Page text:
Small caps firms embracing self-improvement to up their earnings

17th July 2014

Henry Lowson, manager of the AXA Framlington UK Smaller Companies fund looks at how smaller companies are building value through acquisitions and expanding their global footprint…

Smaller companies with good management teams, that have a history of successful execution of a stated strategy, are in my view often more attractive than investing in ‘fashionable’ IPOs which often have no track record and may have inflated valuations.

Small caps advancing on the acquisition trail

Merger and acquisition (M&A) activity has been noticeably absent over the last few years, but macroeconomic conditions have improved, cash on balance sheets has grown, and confidence – the major missing element – is starting to return. While smaller companies are usually beneficiaries of M&A activity, given its contribution to long-term out-performance, some are also on the acquisition trail themselves.

An example is Regenersis, a provider of after-sale services and product repair, which recently announced the acquisition of Blancco, a global leader in data erasure software. The market for data erasure, required when smart phones or laptops are disposed of or changed, is growing by over 20% per annum and will be driven higher as tougher EU data regulations come into place in 2015.  Acquiring Blancco provides Regenersis with a competitive advantage in terms of its technological leadership and the shares have more than trebled since the fund made an initial investment.

Self-help sustains earnings

Earnings downgrades still outweigh earnings upgrades and more recently this has been driven by the strength of sterling: foreign earnings are converted into sterling at a lower rate. This headwind is important as almost 50% of FTSE Small Cap Ex-IC revenues come from outside the UK.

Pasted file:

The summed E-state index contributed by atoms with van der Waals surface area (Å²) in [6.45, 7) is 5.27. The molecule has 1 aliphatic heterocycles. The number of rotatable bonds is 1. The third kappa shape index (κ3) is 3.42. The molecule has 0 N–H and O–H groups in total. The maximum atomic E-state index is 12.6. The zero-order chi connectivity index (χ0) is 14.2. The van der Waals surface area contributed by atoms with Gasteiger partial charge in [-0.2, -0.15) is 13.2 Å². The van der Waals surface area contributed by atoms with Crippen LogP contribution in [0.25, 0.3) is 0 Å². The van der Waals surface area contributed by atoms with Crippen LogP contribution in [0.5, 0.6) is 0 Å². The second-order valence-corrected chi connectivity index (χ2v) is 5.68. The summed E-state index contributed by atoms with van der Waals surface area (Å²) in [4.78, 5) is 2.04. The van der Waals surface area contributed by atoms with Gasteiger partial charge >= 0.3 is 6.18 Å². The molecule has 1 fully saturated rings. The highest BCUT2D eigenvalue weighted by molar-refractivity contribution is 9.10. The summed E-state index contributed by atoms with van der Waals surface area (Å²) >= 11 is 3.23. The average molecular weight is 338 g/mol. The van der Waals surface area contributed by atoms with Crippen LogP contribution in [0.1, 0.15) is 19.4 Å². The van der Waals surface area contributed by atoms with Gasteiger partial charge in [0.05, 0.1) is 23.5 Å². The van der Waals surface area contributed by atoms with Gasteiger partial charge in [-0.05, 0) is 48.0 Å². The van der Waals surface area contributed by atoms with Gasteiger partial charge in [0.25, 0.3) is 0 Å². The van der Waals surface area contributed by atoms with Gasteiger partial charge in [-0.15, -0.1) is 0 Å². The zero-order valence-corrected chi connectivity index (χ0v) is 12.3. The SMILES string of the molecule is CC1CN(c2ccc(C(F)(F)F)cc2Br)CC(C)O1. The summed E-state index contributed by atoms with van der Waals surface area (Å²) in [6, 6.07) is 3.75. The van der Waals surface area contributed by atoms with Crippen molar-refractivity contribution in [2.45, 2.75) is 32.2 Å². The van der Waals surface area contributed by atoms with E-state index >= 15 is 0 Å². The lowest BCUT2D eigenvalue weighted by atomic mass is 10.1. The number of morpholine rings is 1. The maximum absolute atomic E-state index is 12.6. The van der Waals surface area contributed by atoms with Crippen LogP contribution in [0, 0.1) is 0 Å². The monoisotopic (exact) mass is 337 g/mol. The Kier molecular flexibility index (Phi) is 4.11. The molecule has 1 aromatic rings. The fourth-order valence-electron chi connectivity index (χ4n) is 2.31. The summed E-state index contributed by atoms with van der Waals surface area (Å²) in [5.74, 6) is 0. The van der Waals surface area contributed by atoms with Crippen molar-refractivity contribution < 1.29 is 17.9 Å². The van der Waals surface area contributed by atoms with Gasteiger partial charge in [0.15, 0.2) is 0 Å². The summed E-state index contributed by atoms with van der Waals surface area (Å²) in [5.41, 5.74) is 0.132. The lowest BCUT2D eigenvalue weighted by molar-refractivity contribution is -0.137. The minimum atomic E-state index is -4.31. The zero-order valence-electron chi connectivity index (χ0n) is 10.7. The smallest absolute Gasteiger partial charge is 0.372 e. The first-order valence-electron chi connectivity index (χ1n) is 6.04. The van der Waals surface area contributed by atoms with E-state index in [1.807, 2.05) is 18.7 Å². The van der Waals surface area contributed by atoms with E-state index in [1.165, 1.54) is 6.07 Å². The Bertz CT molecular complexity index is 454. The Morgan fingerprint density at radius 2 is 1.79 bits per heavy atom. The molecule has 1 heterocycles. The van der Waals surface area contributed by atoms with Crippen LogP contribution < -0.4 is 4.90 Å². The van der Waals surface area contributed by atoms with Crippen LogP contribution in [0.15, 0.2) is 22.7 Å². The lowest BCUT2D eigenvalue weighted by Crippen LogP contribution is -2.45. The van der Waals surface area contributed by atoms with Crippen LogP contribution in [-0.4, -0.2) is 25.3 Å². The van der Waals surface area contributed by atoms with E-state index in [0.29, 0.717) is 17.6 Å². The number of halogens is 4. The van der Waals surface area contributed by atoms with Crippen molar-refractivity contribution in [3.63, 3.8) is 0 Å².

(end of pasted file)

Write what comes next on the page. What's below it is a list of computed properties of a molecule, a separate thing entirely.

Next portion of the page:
In this period of downgrades, self-help and the ability of new management to reinvigorate a business is key. A prime example is Restore, one of the leading providers of document management and office relocation services. CEO Charles Skinner has restructured the business since he joined in 2009, taking it from just £12.8m to over £50m of sales through a series of bolt-on deals expanding its addressable market. With a market capitalisation of over £100m, Restore is beginning to appear on investors’ radars and profits are forecast to grow by over 15% this year according to consensus earnings expectations.

Inspect the IPOs

Companies are queuing up to list on public markets, with valuations reflective of the current elevated appetite for risk. As confidence and economic growth shows signs of improvement, it is easy for investors to get carried away, but we believe it’s a case of ‘buyer beware’ with IPOs. Pricing power and barriers to entry are important attributes to look for in investments but it is also crucial that management remains incentivised in the business after listing.

UK smaller companies remain an under-researched area of the market, but they can offer an attractive mix of overseas and domestic earnings and appear to be in strong financial shape to evolve and prosper in what is a dynamic economic and geopolitical environment. A number of companies are now reporting strengthening order books and management are thinking how they might best deploy their balance sheets.

 

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